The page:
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Storm cleanup in west central Minn. will take all week

WILLMAR -- The storm may be over but the cleanup from Sunday's blizzard will continue all week as road crews attempt to cut back huge snowdrifts along state and county roads.

Erica Dischino / TribuneA bulldozer works on pushing back a snowdrift Monday from U.S. Highway 71 near Svea. The Minnesota Department of Transportation this week will use bulldozers and snowblowers to taper the shoulders of area roads and to push snow into fields to act as a "snow fence" to help alleviate drifting.
Erica Dischino / Tribune A bulldozer works on pushing back a snowdrift Monday from U.S. Highway 71 near Svea. The Minnesota Department of Transportation this week will use bulldozers and snowblowers to taper the shoulders of area roads and to push snow into fields to act as a "snow fence" to help alleviate drifting.

WILLMAR - The storm may be over but the cleanup from Sunday's blizzard will continue all week as road crews attempt to cut back huge snowdrifts along state and county roads.

Slogging through the snow Sunday was a "brawl" for plow drivers who put in long hours trying to keep roads open during the "knockdown, drag-out" storm, said Tim McCoy, maintenance supervisor for the Minnesota Department of Transportation District 8 office in Willmar.

Now comes the job of removing eight-foot-tall snowbanks alongside the roads, using heavy equipment to push snow into fields.

McCoy said bulldozers and snowblowers will be used to "kick those shoulders back" by shaving away sharp snow ridges on the edge of roads and instead creating tapered edges. The tapering allows the wind to blow the snow away into the ditch, rather than trapping it on the roads.

He said MnDOT will be running bulldozers 16 hours a day, from 3 a.m. to 8:30 p.m., focusing on roads south and west of Willmar, like highways 71, 23, 40 and 277, where snow and wind caused the most severe blockage.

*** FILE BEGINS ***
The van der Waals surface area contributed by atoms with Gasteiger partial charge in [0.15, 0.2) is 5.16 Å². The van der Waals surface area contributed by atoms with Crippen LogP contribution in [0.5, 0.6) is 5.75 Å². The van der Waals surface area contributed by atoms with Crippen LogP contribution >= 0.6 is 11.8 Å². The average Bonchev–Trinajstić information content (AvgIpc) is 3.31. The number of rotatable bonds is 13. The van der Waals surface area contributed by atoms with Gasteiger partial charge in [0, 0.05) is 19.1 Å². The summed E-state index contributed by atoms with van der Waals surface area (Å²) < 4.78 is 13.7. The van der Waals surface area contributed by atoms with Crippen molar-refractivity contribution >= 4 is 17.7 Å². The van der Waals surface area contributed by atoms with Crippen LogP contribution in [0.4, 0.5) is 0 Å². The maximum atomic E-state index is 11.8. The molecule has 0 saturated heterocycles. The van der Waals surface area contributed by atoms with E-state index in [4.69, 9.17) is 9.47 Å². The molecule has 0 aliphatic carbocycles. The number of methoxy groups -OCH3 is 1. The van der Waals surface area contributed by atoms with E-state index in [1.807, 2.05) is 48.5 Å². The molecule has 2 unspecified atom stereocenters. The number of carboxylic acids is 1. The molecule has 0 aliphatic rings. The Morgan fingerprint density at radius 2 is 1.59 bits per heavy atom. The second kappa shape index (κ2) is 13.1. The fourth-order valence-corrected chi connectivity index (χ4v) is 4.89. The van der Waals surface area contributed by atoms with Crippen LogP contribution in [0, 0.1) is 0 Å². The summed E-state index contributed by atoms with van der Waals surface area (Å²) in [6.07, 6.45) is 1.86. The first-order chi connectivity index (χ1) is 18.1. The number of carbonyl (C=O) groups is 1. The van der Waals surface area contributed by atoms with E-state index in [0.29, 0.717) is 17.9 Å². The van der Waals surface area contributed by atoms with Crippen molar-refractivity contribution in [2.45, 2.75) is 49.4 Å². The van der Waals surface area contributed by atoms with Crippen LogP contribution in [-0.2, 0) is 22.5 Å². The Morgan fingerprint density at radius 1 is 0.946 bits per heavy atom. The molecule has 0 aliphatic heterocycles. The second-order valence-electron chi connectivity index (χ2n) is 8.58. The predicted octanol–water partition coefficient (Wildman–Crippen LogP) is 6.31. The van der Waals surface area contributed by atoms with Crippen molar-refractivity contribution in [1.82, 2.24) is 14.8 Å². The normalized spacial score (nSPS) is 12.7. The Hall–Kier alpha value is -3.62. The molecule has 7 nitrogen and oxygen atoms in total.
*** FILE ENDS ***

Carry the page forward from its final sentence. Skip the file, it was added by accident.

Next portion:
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Bulldozers will also be used to push snow into fields to build a "snow fence" to help slow down drifting during any future weather incidents.

For the first time, McCoy said they're using portable stoplights to keep traffic on one lane of the highway while heavy equipment is used to move snow on the other lane.

"It really works good," he said. "It's safer for us and safer for them (motorists)."

He said MnDOT is also hiring private contractors to help with this heavy work, including local road construction crews that typically let their bulldozers sit idle during the winter.

McCoy said this is the first time in the 21 years he's worked for MnDOT that there's been storm that's reminiscent of the "old-fashioned, normal Minnesota winter that I grew up with" and it was a learning experience for some of the new plow drivers.

McCoy said snow removal would have been easier if motorists would have stayed home Sunday.

Kandiyohi County Sheriff Eric Holien agrees.

He said his department responded to 39 calls for help on Sunday. "People were stuck either on the roadway or in the ditch," Holien said.

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Dispatchers took a far greater number of calls for assistance that were forwarded onto other agencies, including the Minnesota State Patrol, and they fielded calls from motorists who first said they were stuck and needed help, then called back to say they got unstuck and didn't need help.

"It was very busy for those individuals and most of our dispatchers said they haven't seen it that busy since 1997," Holien said.

Kandiyohi County Road 4 and County Road 1 were the worst for southbound traffic, he said.

"Those vehicles were not getting far," he said.

"We had a deputy that got stuck out there. The Minnesota Department of Transportation had to come out with a plow to get that vehicle out, and we had an ambulance that was coming up to Willmar that needed a plow to assist that ambulance to get up to Willmar."

In one case a driver ignored a deputy's warning not to drive on a specific road in the southern part of the county and promptly got stuck, necessitating a rescue.

Holien said as far as he knows, no one spent the night in a vehicle unless they chose to, and there were no injuries reported.

"Everybody that called the Kandiyohi County Sheriff's Office was ... helped in one way, shape or form," he said.

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Holien said in the future he hopes people take travel warnings seriously.

"When we say no travel advised, we're not just putting it out there for our health," he said.

"We're trying to make sure everyone stays home and stays safe, because then we have to risk our lives, and public works has to get out there and save those individuals," he said.

Related Topics: KANDIYOHI COUNTY
Carolyn Lange is a features writer at the West Central Tribune. She can be reached at clange@wctrib.com or 320-894-9750
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